Although the institute is based in Colorado Springs, a class is taught on campus as part of the academy’s Spiritual Programs in Religious Education activities. An institute faculty member is allowed to visit the academy to instruct the class, which frequently has more than 100 cadets poring over their scriptures. On Sundays, LDS cadets attend meetings in town, where they make up about 50 percent of the singles ward.
Speaking at the graduation service for LDS institute students, Jeff Putnam, who served a mission in Scotland, said, “This is a unique place. There are a lot of people who go out from the academy to different parts of the world, either to missions or to military assignments.”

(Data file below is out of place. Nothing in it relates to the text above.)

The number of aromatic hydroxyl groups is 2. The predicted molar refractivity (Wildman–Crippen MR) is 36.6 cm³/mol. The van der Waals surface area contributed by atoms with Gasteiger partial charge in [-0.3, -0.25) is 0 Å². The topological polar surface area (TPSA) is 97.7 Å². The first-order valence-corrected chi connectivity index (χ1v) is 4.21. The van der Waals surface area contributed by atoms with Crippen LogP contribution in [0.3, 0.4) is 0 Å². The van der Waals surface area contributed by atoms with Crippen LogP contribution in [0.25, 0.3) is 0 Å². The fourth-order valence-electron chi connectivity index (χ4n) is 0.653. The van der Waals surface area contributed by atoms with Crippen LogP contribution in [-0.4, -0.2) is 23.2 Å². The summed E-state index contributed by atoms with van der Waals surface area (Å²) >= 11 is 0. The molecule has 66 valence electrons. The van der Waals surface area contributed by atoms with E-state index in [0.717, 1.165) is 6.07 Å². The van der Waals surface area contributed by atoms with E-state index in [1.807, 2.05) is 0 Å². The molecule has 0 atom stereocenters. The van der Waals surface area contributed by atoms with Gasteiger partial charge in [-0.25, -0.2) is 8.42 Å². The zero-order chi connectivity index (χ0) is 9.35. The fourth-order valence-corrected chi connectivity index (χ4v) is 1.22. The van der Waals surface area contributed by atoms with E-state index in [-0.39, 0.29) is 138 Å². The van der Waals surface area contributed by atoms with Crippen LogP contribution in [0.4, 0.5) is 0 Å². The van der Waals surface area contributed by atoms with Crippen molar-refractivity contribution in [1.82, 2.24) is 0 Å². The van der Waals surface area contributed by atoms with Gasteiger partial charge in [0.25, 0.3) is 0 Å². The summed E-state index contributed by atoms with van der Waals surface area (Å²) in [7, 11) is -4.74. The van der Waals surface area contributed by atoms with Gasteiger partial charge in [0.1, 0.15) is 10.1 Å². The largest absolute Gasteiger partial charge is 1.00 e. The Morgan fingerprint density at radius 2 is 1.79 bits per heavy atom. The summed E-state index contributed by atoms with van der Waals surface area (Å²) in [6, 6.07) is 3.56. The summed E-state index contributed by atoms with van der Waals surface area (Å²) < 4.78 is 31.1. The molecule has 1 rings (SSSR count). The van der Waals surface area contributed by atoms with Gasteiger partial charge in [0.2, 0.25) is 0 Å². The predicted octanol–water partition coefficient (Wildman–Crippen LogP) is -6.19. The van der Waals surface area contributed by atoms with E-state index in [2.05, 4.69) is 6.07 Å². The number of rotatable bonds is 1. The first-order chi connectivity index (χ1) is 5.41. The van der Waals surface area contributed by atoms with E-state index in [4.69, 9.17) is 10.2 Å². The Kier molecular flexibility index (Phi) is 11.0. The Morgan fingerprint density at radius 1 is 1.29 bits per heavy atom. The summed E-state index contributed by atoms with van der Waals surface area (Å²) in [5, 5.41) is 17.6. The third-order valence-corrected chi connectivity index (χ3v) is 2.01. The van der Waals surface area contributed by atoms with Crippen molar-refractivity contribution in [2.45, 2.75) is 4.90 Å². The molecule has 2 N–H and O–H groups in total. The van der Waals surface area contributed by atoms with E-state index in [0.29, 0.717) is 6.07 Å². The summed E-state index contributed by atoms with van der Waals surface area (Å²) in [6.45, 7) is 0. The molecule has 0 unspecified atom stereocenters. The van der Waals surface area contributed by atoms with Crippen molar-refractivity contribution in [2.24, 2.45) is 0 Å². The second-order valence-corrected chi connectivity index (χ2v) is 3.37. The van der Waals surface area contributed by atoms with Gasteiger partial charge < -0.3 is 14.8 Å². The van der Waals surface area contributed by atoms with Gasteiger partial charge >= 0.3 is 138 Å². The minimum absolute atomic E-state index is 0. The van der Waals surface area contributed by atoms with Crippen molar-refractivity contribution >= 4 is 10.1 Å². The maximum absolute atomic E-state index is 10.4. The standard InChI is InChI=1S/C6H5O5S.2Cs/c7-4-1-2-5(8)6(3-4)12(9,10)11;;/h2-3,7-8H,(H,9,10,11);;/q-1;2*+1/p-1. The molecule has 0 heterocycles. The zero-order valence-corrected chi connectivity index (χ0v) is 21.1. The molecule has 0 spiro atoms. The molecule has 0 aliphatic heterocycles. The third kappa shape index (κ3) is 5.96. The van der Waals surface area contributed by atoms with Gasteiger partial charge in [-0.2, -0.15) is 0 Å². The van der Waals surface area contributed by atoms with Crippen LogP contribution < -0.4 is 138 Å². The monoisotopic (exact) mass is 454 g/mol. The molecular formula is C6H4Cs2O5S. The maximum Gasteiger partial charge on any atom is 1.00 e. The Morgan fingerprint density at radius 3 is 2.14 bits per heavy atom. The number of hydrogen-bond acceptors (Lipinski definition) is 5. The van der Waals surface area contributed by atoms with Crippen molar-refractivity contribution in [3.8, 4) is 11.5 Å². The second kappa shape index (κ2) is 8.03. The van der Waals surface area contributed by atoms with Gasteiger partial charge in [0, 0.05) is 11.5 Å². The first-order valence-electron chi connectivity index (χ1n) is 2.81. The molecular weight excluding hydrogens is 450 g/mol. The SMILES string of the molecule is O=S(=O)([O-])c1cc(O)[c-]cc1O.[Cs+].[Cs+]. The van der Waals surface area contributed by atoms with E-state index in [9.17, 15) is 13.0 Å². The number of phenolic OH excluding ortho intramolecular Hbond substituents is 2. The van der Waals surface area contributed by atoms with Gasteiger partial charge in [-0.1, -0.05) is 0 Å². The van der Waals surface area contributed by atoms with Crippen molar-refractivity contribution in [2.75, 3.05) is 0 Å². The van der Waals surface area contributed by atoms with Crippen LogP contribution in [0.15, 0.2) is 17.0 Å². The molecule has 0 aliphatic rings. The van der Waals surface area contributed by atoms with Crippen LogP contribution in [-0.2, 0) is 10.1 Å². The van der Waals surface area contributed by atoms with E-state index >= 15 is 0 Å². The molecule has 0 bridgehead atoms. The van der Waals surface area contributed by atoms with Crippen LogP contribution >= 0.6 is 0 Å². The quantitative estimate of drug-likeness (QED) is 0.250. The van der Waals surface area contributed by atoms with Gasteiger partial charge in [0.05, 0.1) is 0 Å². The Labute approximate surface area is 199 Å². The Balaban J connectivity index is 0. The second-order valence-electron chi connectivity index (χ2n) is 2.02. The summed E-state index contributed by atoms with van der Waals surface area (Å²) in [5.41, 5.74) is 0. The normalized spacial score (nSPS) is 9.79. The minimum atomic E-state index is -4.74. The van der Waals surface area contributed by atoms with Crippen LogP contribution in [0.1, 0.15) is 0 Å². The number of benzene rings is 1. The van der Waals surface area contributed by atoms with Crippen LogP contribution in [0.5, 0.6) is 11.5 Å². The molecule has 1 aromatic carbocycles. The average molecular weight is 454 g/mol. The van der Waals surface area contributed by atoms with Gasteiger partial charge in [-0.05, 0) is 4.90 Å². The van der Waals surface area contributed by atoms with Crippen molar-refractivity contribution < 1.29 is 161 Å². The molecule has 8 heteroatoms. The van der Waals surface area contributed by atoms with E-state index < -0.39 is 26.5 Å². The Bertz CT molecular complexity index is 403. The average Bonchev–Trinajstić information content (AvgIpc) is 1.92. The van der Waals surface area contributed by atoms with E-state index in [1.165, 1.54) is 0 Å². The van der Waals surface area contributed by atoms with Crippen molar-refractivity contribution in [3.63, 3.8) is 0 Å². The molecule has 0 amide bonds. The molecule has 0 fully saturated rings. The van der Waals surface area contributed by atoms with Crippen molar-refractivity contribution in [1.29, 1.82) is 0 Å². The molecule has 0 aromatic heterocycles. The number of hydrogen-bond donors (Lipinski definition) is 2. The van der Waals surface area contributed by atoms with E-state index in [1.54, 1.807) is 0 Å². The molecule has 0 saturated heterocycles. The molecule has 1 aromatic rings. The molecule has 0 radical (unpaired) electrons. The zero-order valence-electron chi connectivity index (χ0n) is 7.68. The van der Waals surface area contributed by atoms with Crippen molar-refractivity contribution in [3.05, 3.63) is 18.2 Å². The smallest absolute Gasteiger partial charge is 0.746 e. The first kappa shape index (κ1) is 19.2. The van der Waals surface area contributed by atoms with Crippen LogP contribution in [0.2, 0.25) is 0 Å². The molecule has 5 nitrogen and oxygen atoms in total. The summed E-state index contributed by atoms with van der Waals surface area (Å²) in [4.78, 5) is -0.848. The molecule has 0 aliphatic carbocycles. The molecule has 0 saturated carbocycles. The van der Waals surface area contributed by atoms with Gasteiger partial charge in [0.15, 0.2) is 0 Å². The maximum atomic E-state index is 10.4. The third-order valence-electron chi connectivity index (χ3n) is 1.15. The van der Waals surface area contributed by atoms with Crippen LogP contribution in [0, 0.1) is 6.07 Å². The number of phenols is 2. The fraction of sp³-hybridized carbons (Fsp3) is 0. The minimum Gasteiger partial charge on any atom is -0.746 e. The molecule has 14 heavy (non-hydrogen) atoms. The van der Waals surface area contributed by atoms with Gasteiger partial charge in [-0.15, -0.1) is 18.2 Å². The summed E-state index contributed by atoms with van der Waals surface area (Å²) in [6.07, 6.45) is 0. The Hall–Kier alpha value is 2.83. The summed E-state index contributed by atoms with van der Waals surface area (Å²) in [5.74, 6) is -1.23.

He then listed where missionaries or graduates would soon be headed: Norway, Brazil, Taiwan, Russia, the Canary Islands … The list went on and on.
Those are the places feeling the influence of Latter-day Saints who come through the academy, he said. “They are people with convictions, people with standards, people who have direction and believe in where they’re going.”
And, of course, they are people who, while they are at the academy, share the experience, understanding, and leadership they have learned as missionaries and as members of the Church.
Latter-day Saints also have a presence at West Point, the U.S. Army’s academy in upstate New York, and at the U.S. Naval Academy in Annapolis, Maryland. Consider this story about Midshipman Blake G. Jacobson: